It would be impossible for us even to glance at the various denominations of Infidelity which the present age teems with. Suffice it to say, the fatal ingredient in them all, the single principle, on which they are all agreed, is rejecting the only way of salvation which God has offered

to perishing sinners—the atoning blood of a crucified Saviour. Any system which does this, whatever else it may believe or not believe, is to all intents and purposes Inidelity. God has offered us pardon and salvation in one particular way: the man who accepts that offer is a believer and is saved; the man who refuses it, whether from indifference, from love of sin, or from fancying that God will accept him in some other way, is an unbeliever and is lost. Our Lord's own words are, “He that believeth and is baptized shall be saved; he that believeth not shall be damned." It is true the nearer that error approaches truth, the less it shocks the mind, and therefore the more dangerous it is. The Unitarian refuses Christ as his Saviour, no less than the Deist; but then he adopts a system which professes to be the gospel of Christ, and in some points bears so close a resemblance to it, that the unwary and unstable are the more easily entangled. Deism or Atheism is palpable poison presented to you openly: Unitarianism is poison mixed up in your food; so that while you think you are taking the wholesome nourishment that God has provided for you, you are really receiving what will kill the soul. A vast difference in. deed is there between the man who mixes it, and the man who is deceived into swallowing it; but in either case death must follow, for God has said it, and he cannot, will not change.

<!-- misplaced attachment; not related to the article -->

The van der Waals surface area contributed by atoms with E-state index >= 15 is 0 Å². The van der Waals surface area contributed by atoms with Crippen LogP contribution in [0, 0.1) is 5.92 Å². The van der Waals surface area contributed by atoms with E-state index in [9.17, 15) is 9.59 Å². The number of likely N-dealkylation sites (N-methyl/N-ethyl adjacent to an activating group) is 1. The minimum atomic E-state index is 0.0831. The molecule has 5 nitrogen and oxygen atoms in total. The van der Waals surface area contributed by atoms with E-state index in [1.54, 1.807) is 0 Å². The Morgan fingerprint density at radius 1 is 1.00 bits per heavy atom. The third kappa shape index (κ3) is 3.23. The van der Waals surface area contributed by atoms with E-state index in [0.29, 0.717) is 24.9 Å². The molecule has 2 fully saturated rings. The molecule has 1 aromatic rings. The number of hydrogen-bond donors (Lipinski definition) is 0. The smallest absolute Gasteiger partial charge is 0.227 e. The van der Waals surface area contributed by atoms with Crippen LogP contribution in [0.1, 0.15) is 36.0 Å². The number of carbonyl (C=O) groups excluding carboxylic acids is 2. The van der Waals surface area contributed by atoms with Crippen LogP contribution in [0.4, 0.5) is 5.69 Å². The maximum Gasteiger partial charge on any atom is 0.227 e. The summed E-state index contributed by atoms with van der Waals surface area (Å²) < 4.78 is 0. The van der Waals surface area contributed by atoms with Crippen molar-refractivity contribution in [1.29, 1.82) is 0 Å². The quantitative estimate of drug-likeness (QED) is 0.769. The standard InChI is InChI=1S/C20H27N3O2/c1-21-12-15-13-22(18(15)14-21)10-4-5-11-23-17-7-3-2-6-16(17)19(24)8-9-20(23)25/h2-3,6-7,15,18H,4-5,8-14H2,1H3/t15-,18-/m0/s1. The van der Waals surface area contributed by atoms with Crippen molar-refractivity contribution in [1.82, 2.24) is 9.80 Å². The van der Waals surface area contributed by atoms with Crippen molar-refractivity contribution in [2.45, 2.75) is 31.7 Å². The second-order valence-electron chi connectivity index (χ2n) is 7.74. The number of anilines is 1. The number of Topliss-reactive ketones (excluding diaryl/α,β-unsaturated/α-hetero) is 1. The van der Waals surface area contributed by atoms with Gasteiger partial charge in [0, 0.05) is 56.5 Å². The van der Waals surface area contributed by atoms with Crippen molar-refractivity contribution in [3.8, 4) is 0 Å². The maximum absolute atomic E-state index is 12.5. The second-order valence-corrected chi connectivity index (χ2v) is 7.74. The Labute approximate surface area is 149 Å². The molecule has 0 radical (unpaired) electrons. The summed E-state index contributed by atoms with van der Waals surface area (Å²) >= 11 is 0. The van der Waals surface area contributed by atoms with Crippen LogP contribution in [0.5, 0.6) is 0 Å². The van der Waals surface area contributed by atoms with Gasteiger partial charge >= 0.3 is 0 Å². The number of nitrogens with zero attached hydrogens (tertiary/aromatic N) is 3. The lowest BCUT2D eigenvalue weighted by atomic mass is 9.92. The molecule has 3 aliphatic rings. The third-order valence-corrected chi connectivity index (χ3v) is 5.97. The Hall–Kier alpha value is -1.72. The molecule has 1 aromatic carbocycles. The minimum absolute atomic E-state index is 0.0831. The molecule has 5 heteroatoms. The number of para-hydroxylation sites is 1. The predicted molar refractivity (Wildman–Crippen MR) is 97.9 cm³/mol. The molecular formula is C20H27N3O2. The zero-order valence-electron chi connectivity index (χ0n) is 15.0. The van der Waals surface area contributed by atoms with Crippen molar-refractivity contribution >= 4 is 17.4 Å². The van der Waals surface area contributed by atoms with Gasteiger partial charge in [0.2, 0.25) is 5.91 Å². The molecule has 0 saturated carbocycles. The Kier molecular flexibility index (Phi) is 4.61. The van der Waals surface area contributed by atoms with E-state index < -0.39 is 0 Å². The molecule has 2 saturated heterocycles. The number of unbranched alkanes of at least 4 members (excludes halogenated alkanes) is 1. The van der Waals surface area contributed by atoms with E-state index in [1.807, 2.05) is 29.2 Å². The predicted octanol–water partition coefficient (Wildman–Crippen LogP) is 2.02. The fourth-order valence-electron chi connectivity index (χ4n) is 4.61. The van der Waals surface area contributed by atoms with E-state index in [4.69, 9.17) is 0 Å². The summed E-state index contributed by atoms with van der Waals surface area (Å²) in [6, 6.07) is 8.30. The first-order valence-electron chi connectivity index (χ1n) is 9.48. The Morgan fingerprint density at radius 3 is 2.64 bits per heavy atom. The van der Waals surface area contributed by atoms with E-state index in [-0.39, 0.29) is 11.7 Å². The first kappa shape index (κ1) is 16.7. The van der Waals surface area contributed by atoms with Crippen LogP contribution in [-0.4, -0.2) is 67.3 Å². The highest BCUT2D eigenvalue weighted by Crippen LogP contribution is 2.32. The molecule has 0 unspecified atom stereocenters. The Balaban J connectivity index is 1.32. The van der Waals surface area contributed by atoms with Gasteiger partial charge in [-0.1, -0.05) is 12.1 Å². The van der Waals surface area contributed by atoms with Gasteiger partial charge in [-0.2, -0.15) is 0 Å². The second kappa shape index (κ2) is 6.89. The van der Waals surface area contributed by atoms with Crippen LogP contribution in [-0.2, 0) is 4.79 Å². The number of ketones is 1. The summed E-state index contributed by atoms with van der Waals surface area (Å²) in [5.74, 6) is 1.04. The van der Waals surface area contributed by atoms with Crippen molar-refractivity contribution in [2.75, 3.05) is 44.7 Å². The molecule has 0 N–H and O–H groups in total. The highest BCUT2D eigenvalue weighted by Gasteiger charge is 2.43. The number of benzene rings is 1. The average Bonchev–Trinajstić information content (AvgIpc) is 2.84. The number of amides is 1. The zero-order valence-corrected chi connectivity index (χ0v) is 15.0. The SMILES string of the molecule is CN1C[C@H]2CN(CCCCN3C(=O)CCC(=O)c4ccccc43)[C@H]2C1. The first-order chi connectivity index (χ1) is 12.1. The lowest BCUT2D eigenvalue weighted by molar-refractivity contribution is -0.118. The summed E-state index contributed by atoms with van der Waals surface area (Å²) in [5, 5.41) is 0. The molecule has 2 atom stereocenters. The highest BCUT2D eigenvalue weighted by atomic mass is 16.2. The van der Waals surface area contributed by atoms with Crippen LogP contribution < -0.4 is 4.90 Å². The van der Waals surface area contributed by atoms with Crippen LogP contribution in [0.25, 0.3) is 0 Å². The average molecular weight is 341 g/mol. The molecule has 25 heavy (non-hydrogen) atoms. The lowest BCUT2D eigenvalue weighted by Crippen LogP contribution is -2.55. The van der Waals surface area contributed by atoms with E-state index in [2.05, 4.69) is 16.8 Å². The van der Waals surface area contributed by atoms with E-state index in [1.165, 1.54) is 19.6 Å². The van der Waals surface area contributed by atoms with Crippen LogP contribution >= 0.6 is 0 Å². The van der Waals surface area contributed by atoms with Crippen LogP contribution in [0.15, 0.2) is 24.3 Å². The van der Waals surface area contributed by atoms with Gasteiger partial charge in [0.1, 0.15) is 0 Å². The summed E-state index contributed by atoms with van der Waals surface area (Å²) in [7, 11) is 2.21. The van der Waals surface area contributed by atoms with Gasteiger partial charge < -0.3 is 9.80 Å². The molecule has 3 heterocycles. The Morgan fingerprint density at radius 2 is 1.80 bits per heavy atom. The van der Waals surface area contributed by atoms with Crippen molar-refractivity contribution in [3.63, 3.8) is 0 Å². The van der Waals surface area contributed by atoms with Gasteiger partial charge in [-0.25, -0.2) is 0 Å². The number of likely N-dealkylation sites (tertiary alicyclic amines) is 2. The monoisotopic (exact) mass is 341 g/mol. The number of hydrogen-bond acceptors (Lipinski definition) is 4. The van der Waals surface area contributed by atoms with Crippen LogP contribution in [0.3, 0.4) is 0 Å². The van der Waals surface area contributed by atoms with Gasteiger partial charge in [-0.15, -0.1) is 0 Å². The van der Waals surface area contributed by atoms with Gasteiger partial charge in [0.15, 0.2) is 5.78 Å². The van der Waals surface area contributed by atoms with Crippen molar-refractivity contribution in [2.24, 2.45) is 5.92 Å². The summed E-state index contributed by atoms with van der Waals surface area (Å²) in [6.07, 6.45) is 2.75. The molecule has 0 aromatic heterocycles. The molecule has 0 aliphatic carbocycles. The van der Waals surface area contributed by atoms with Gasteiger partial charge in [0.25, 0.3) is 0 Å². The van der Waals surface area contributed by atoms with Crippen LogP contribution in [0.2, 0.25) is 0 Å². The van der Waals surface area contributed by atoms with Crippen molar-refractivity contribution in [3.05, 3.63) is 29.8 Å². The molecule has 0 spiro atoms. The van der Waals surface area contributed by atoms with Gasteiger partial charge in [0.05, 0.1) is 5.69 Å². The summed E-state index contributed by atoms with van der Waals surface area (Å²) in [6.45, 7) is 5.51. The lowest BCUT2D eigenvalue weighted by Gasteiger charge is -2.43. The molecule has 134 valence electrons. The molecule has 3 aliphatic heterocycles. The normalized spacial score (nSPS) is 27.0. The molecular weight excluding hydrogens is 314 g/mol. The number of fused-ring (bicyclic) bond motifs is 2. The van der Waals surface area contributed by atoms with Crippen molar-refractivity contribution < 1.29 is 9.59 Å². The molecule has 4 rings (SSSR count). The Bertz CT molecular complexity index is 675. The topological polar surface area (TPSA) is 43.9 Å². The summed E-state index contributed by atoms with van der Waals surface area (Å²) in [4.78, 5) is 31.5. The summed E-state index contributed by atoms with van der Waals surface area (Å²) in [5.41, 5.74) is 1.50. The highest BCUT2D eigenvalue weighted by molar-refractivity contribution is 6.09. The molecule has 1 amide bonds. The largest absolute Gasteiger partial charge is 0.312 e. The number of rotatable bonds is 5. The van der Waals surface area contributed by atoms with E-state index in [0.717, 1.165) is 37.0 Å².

When speaking however of Unitarianism as a system, it must not be supposed that all who hold that name, are alike in their faith: it is their boast that they have no creeds, that they do not check the spirit of free inquiry, that every one must think for himself; nay, one of their ablest champions, Mr. Martineau, tells us flatly, that we must not expect to find Unitarianism the same for any length of time together; that Unitarians themselves must not pretend that they have got the truth, for that truth is ever advancing, and fresh light being gained; so that the Unitarians of the next generation may be as much in advance of the Unitarians of this generation, as they are now in advance of Trinitarians, You shall hear his own words—“But independently of these actual differences, can it be expected, that our present forms of opinion will con. tinue uniform and permanent ? Is it consistent with experience to suppose that a church, however wise, and however confident its members, is to be exempt from the laws of intellectual and social change ?" What a confes. sion that Unitarianism is a human system! The truth of God is not touched by intellectual and social changes:• Jesus Christ the same, to-day, and for ever.'